The minister known as, who preached the gospel of material prosperity to millions nationwide, died Tuesday. He was 74.
Family spokesman Bishop E. Bernard Jordan told The New York Times that The Rev. Frederick J. Eikerenkoetter II, who suffered a stroke in 2007 and never fully recovered, died in Los Angeles. He moved to the city two years ago, Jordan said.
Reverend Ike preached the power of what he called “positive self-image psychology” to his 5,000 parishioners at the United Church Science of Living Institute. The church was housed in a former movie theater in New York’s Washington Heights neighborhood.
In the 1970s, Reverend Ike was one of the first evangelists to reach an audience of millions through television.
“This is the do-it-yourself church,” he proclaimed. “The only savior in this philosophy is God in you.”
Reverend Ike stretched Christian tenets, relocating the idea of God to the interior of the self, with the power to bring the believer anything he or she desired in the way of health, wealth and peace of mind.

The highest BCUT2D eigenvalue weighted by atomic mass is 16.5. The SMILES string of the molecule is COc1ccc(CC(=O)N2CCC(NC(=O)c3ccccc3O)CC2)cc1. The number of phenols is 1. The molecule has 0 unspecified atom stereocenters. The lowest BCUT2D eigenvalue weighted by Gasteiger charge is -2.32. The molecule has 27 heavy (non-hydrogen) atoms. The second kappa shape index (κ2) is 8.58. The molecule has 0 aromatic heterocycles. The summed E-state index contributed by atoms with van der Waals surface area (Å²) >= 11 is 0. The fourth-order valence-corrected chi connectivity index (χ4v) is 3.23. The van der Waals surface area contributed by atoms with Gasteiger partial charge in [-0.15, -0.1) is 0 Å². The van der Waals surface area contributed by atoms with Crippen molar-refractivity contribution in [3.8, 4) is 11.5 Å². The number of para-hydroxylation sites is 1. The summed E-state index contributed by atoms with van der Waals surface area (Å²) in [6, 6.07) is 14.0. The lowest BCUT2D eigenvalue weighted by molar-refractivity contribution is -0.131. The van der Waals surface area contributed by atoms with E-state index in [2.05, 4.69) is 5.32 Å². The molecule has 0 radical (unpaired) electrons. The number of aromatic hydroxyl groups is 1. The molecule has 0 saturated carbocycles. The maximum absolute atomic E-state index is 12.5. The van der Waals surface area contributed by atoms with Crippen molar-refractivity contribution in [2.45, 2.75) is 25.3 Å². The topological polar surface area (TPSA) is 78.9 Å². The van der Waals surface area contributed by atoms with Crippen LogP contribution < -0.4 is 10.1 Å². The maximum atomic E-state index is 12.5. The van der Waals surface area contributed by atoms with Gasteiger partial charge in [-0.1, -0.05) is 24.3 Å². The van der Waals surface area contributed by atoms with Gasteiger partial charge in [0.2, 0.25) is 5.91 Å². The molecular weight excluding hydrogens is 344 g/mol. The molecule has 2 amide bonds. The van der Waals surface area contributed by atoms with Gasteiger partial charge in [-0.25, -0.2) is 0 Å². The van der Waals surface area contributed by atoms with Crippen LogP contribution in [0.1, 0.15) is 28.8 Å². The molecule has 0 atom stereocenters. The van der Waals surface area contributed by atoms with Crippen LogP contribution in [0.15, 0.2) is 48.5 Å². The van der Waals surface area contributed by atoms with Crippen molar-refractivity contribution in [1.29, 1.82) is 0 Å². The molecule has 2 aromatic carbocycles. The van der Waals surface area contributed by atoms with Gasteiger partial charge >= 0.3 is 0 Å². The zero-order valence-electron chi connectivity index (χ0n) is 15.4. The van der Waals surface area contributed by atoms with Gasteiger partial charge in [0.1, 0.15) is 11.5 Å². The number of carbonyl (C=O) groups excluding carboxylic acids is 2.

The philosophy did not sit well with traditional Christian ministers and civil rights leaders who felt black churches should focus on social reform rather than self-fulfillment.
His critics said he preyed on the poor and conned the faithful into giving him donations that he spent on cars, clothes and homes for himself. The IRS and the Postal Service investigated his businesses.
Others defended his philosophy of mind over matter, which appealed to middle-class believers who felt their hard work should be rewarded in this life.
“If it’s that difficult for a rich man to get into heaven,” he said, riffing on the famous verse from the book of Matthew, “think how terrible it must be for a poor man to get in. He doesn’t even have a bribe for the gatekeeper.”
Reverend Ike was born on June 1, 1935, in Ridgeland, S.C., to an elementary school teacher and a Baptist minister from Dutch Indonesia.
He became an New York City two years later.in his father’s church at age 14. He attended the American Bible College in Chicago and spent two years in the Air Force as a chaplain. He founded his first church in Boston and moved to
He moved his church into a Harlem movie theater with a narrow marquee that forced him to shorten his name to “Rev. Ike.”
In the 1970s, Reverend Ike toured the country and preached over some 1,770 radio stations and television stations in major markets.
He is survived by his wife, Eula May Dent, and his son, Xavier F. Eikerenkoetter, who took over the ministry when his father retired.